We always knew that having an editorial calendar was crucial, but for a long time we really struggled to create a structure that worked for us and our business.
- Color-coded Google Sheets
- Content Marketing Institute templates
- ...and even gave CoSchedule a go
But, like Goldilocks on the hunt for porridge that was... just right, we found each of those systems either too time-consuming, too difficult to maintain or too easy to forget.
Finding a true solution required that we first get super clear about exactly what we wanted our editorial calendar to help us achieve.
OUR EDITORIAL CALENDAR NEEDED TO BE:
- A single place to note and generate ideas for new blog posts
- The source for both past and future topics, giving us a bird’s-eye view of our content strategy
- A communication & collaboration hub that allowed us to delegate certain aspects of our blogging process to each other and to others
As soon as we got clear on the function of the editorial calendar, the format solution was born.
We could create exactly what we wanted in Asana! Once we defined how to create an editorial calendar in Asana, there's been no looking back.
WHAT ARE THE BENEFITS OF AN ASANA EDITORIAL CALENDAR?
Building your content management system in Asana has many benefits:
- It’s easy to use
- We always know what each of us needs to do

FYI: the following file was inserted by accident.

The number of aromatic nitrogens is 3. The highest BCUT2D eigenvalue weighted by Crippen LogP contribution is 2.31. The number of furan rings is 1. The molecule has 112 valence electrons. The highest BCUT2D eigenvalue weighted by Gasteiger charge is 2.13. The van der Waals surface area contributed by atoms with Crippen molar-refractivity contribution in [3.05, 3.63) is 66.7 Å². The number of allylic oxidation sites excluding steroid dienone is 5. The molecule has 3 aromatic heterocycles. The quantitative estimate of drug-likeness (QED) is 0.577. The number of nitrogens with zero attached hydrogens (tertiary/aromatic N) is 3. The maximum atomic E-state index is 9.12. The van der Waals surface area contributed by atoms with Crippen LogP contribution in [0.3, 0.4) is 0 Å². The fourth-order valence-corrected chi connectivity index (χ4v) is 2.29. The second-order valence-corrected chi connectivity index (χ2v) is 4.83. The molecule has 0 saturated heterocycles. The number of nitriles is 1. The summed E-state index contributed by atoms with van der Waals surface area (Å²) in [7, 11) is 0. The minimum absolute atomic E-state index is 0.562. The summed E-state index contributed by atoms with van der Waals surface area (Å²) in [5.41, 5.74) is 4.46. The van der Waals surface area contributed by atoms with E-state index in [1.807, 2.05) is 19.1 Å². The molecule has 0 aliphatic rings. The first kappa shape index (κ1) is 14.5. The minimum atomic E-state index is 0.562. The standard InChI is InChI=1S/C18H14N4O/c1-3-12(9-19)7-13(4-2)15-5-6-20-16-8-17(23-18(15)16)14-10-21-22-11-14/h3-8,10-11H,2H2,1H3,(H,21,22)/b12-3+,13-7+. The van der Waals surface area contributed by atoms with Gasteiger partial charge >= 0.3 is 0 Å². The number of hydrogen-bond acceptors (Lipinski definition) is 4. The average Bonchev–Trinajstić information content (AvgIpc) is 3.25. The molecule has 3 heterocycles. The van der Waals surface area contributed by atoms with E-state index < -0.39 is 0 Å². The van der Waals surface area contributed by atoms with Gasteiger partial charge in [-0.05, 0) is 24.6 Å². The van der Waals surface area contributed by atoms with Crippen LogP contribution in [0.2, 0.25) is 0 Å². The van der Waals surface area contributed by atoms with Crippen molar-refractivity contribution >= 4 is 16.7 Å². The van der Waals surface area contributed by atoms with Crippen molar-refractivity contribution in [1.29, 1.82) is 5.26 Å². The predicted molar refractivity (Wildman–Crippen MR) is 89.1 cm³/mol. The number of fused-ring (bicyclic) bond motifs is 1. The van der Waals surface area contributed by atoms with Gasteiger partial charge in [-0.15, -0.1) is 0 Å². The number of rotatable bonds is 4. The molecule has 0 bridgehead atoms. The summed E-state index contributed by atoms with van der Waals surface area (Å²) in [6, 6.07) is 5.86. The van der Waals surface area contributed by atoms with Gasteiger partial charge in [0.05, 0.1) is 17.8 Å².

- We can easily delegate elements of our blogging process
- Everything's from our blog ideas list to our blog templates live in one place
- It's simple to maintain
- It's a visually pleasing, enjoyable space to work in
Blogging should be just as easy for you - which is why we feel duty bound to share our Asana editorial calendar template and blueprint with you. You'll be able to implement and benefit from it in no time.
HOW TO CREATE AN ASANA EDITORIAL CALENDAR IN 5 SIMPLE STEPS
STEP 1: CREATE AN EDITORIAL CALENDAR PROJECT
In Asana: Create a new project in Asana by hitting the “+” sign next to PROJECTS (in the left pane) and naming it “Editorial Calendar template.”
Color code it and/or add it to favorites, so you can easily find it later on.
- Hover over the name of the project
- A little arrow will appear to the right of the project name
- Click on the arrow
- In the dropdown menu, select a color and/or click Add to Favorites
STEP 2: DETERMINE THE MOVING PARTS OF YOUR EDITORIAL CALENDAR PROJECT
Think about different categories of items that you want in your Editorial Calendar.
Building out your systems is always an iterative process that you improve as you use it so don’t worry about having a comprehensive list from the get go.
Add obvious and key categories first. You can always add more stuff later.
To put the items in the desired order, highlight and drag a number of them up or down.
Our editorial calendar categories have evolved over time - this is how they look now:
- Monthly Lineup (categories of posts we use on a regular basis)
- Goal Tracking (our blogging goals)
- Blog Post Ideas (here we list our own ideas, reference articles that gave us ideas for our own articles, collect questions from our blog readers, etc.)
- Blog Post Uploading Process (checklist of what needs to happen when uploading a blog post)
- Months of the Year
HOW TO CREATE A CATEGORY IN ASANA:
Simply type in the name of your category in the same space you'd normally use to create a task.
Follow the task name with a colon and hit “enter” to make the text a header, under which you can group the tasks you want to fall under the category.
To turn the category header back into a task, simply remove the colon.